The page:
Believing “it’s a blessing to leave children an inheritance, not debt,” opponents at the It’s OK to vote NO Lockhart FB page say they are unconvinced “that nicer facilities will make our kids smarter, or help them in any way to excel in life.” With having seen “more and more money go into government run schools, and we have not seen progress,” they say maybe it’s time for a strategy change. They also contend “the increase in taxes to pay for this debt will put heavy burden on many families in our area.”

White Oak ISD

The White Oak ISD again offers a troubling look at proportionality when it comes to bond elections. This district of 1,446 students is asking voters to approve a $25.2 million bond package, $35.3 million with interest. With current debt of $3.6 million ($2.9 million principal/$690,700 interest), this constitutes a 10-fold increase.

With the bond, a new high school and fieldhouse would be built. The middle school would be updated and cafeteria space at the elementary school increased.

As with larger districts, though school districts and many community leaders rally around the new spending, opposition has emerged.

“There are a lot of questions out there,” local business owner Lewis Orms told the Longview News-Journal. “There’s more and more people, I’m finding, that are really looking.”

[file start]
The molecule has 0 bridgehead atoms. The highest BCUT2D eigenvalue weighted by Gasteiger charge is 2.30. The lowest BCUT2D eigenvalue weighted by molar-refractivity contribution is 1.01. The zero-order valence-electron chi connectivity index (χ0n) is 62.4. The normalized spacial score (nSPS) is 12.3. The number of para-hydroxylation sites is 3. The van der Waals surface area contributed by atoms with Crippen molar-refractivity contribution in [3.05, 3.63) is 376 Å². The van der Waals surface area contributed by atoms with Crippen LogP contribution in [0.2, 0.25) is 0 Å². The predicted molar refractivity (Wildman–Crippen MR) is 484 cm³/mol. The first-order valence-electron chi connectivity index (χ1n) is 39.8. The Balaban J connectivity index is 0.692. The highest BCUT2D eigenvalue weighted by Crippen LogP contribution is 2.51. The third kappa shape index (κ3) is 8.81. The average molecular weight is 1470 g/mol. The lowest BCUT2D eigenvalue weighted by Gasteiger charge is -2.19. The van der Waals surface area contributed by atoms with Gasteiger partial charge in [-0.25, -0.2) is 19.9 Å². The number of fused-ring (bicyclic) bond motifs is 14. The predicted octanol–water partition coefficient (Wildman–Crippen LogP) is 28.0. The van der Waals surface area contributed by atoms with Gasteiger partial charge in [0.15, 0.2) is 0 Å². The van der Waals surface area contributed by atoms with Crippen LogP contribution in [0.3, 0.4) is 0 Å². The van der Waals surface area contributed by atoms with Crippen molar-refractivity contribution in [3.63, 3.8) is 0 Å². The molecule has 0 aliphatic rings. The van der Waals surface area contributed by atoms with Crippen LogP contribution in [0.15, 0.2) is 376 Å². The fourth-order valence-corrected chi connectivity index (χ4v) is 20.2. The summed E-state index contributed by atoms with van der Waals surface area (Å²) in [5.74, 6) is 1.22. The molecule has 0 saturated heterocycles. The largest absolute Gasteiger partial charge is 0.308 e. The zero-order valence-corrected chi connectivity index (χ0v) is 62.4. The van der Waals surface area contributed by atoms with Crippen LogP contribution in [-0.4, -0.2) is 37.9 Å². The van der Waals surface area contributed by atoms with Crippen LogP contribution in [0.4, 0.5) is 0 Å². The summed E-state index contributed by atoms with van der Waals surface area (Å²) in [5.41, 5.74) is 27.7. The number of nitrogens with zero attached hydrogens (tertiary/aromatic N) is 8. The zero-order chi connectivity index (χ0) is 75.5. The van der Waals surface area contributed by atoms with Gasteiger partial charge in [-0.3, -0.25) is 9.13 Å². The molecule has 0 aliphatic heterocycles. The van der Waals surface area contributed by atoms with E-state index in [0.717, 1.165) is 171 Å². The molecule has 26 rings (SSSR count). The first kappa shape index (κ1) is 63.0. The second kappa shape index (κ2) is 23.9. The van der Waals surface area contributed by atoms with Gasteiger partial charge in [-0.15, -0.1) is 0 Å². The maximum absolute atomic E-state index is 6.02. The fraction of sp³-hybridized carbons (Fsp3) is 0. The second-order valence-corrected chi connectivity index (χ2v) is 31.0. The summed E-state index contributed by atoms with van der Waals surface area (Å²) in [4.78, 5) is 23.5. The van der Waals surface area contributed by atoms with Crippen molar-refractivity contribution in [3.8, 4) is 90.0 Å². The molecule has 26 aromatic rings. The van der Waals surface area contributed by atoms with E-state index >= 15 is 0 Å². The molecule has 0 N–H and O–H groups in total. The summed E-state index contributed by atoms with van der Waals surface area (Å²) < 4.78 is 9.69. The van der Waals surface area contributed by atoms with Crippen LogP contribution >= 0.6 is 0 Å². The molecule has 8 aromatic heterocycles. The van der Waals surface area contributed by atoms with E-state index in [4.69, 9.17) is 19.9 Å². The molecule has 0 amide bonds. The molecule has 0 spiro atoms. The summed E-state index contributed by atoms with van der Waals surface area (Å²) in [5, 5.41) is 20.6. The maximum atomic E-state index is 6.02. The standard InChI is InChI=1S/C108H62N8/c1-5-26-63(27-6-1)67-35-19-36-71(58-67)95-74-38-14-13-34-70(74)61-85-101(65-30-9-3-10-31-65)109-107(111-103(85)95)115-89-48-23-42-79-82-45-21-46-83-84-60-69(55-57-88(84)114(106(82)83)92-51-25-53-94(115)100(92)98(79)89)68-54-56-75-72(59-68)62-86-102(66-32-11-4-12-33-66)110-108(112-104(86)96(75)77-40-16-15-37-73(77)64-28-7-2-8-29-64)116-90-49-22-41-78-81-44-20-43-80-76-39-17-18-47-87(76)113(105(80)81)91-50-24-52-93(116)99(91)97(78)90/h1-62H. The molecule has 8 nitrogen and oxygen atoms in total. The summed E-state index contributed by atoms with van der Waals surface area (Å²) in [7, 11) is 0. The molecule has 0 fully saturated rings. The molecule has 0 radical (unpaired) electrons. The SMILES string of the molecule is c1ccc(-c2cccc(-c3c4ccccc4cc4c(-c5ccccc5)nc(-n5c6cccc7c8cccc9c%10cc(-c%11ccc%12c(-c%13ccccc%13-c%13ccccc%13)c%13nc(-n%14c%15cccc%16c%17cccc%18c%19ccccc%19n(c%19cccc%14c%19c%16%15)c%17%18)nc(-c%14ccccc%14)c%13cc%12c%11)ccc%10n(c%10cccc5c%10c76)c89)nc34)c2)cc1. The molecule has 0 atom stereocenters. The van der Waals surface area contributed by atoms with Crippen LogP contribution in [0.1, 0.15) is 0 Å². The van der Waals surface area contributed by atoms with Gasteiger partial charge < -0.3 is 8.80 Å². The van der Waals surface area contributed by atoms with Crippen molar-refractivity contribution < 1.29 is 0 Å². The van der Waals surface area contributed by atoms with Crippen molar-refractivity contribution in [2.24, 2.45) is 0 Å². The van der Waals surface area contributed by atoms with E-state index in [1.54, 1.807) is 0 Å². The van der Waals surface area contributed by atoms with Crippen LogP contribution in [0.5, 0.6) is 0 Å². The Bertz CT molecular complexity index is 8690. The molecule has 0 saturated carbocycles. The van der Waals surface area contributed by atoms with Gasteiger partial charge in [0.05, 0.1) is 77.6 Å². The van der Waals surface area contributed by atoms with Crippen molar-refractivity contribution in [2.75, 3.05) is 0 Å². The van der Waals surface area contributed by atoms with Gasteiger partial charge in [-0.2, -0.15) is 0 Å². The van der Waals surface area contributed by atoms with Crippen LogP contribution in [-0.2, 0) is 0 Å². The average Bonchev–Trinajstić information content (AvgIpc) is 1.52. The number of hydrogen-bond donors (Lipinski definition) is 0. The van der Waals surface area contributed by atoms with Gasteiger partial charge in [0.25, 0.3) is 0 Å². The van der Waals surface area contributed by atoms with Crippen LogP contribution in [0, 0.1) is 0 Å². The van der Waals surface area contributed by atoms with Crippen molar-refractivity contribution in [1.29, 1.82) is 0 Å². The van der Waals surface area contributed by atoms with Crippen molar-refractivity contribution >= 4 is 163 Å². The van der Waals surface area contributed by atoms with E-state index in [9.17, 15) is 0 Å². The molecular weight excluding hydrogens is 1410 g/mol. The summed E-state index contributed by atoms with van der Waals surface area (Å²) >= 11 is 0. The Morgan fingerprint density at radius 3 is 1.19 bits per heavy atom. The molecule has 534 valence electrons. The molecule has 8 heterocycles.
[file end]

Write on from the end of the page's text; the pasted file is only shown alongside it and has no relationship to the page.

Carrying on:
The paper further reported:

Orms said the latest estimate of the tax increase he’d heard was 30 cents, an amount that would challenge business owners who are wading into requirements of national health care reform, or Obamacare.

“It’s going to affect all of us,” said Orms, whose employees own 49 percent of his O&D Manufacturing.

Buildings wear out, need upgrading and sometimes new facilities are required. Expenditures for technological and other infrastructure improvements indeed must be addressed.

Each election cycle, however, now seems to bring out a new roster of government entities seeking more taxpayer dollars to fund what appear as never-ending spending sprees. With an “everyone’s doing it” attitude, demands for new schools, infrastructure upgrades including buses, a tablet for every student and opulent athletic facilities are receiving pushback from a financially tapped-out public whose goodwill is increasingly being replaced with skepticism.

School districts account for the largest growth sector of outstanding local government debt. Spending from 1999 through 2009 saw Texas public education funding rise five times faster than student enrollment growth. That money was asked for, received and what have we to show for it? Are students results five times better? Hardly. And these financial outlays must have done nothing to improve education infrastructures. If they had, would today’s frequency and desired level of new spending truly be needed?

Interestingly, many bond opponents aren’t saying don’t do it, they’re saying not so much, not so fast. Most people genuinely want a better future for their own children and other generations to come. The real question becomes if that better future flows from saddling taxpayers both today and for years to come with unsustainable debt or might the lessons of fiscal responsibility and restraint – though not as fun and today’s learning is supposed to be fun – be the real ticket to future prosperity.